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(2) Fit the one-way random effects model with half-Cauchy priors

 model_string_HC <- textConnection("model{

   # Likelihood
    for(i in 1:n){for(j in 1:m){
      Y[i,j] ~ dnorm(alpha[i],taue)
    }}

   # Random effects
    for(i in 1:n){alpha[i] ~ dnorm(mu,taua)}

   # Priors
    mu      ~ dnorm(0,0.0001)
   taue    <- pow(sigma1,-2)

   taua    <- pow(sigma2,-2)

   sigma1   ~ dt(0, 1, 1)T(0,)
   sigma2   ~ dt(0, 1, 1)T(0,)

 }")

 model    <- jags.model(model_string_HC, data = data, 
                        n.chains=n.chains, quiet=TRUE)
 update(model, burn, progress.bar="none")
 samplesHC <- coda.samples(model, variable.names=params, thin=thin,
                           n.iter=n.iter, progress.bar="none")

 samplesHC <- rbind(samplesHC[[1]],samplesHC[[2]])
 sigma2HC <- 1/samplesHC[,n+2:3]

Prior sensitivity

The summaries below compare the posterior distribution of the standard deviation using InvGamma versus half-Cauchy priors. For these data the results are similar for the two priors.

  apply(sqrt(sigma2),2,quantile,c(0.5,0.025,0.975))   # InvGamma prior
##           taua     taue
## 50%   2.421446 1.467340
## 2.5%  1.757569 1.243607
## 97.5% 3.512755 1.778204
  apply(sqrt(sigma2HC),2,quantile,c(0.5,0.025,0.975)) # Half-Cauchy prior
##           taua     taue
## 50%   2.374449 1.465342
## 2.5%  1.724867 1.242088
## 97.5% 3.456168 1.770958
  plot(density(sigma2[,1]),xlab="Sigma",ylab="Posterior",main="Error SD")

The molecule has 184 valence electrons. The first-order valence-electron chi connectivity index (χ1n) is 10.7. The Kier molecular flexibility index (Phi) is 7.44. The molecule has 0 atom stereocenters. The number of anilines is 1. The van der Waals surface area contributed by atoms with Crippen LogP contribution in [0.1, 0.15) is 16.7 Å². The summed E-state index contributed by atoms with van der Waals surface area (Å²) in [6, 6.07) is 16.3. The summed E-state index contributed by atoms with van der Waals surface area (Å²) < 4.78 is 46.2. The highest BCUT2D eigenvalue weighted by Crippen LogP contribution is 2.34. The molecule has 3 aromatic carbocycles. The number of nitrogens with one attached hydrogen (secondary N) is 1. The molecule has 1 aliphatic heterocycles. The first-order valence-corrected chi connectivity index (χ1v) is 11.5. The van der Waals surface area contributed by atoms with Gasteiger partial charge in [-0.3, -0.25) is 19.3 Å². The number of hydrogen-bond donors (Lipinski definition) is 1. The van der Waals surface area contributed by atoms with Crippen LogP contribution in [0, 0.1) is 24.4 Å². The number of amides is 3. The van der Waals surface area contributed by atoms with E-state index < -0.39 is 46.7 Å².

lines(density(sigma2HC[,1]),col=2)
  legend("topright",c("InvGamma","Half-Cauchy"),lty=1,col=1:2,bty="n")

plot of chunk sense

  plot(density(sigma2[,2]),xlab="Sigma",ylab="Posterior",main="Random effect SD")
  lines(density(sigma2HC[,2]),col=2)
  legend("topright",c("InvGamma","Half-Cauchy"),lty=1,col=1:2,bty="n")

plot of chunk sense

Comparison with naive model

In addition to estimating random effects, random-effect models are useful to account for correlation between observations to obtain valid uncertainty estimates for model parameters. For example, say our objective is to estimate \(\mu\). We could do this assuming all \(n*m=80\) observations are independent. But because we ignore dependence between repeated measurements for each subject, this inference is questionable.

 model_string0 <- textConnection("model{
   # Likelihood
    for(i in 1:n){for(j in 1:m){
      Y[i,j] ~ dnorm(mu,taue)
    }}

   # Priors
    mu ~ dnorm(0,0.0001)
    taue ~ dgamma(0.1,0.1)
 }")

 model0   <- jags.model(model_string0,data = data, 
                        n.chains=2, quiet=TRUE)
 update(model0, burn, progress.bar="none")
 samples0 <- coda.samples(model0, variable.names=c("mu"),
                          n.iter=n.iter, thin=thin, progress.bar="none")
 mu_naive <- c(samples0[[1]],samples0[[2]])

The posterior of \(\mu\) has smaller variance under the naive model because it does not account for dependence.

 d1 <- density(mu,from=47,to=52)
 d0 <- density(mu_naive,from=47,to=52)
 quantile(mu,c(0.025,0.975))
##     2.5%    97.5% 
## 48.88611 51.20441
 quantile(mu_naive,c(0.025,0.975))
##     2.5%    97.5% 
## 49.45833 50.67698
 var(mu)/var(mu_naive)
## [1] 3.673447
 plot(d0,type="l",lty=2,xlab=expression(mu),ylab="Posterior density",main="")
 lines(d1,lty=1)

 legend("topleft",c("Random effects","IID"),lty=1:2,bty="n",cex=1.25)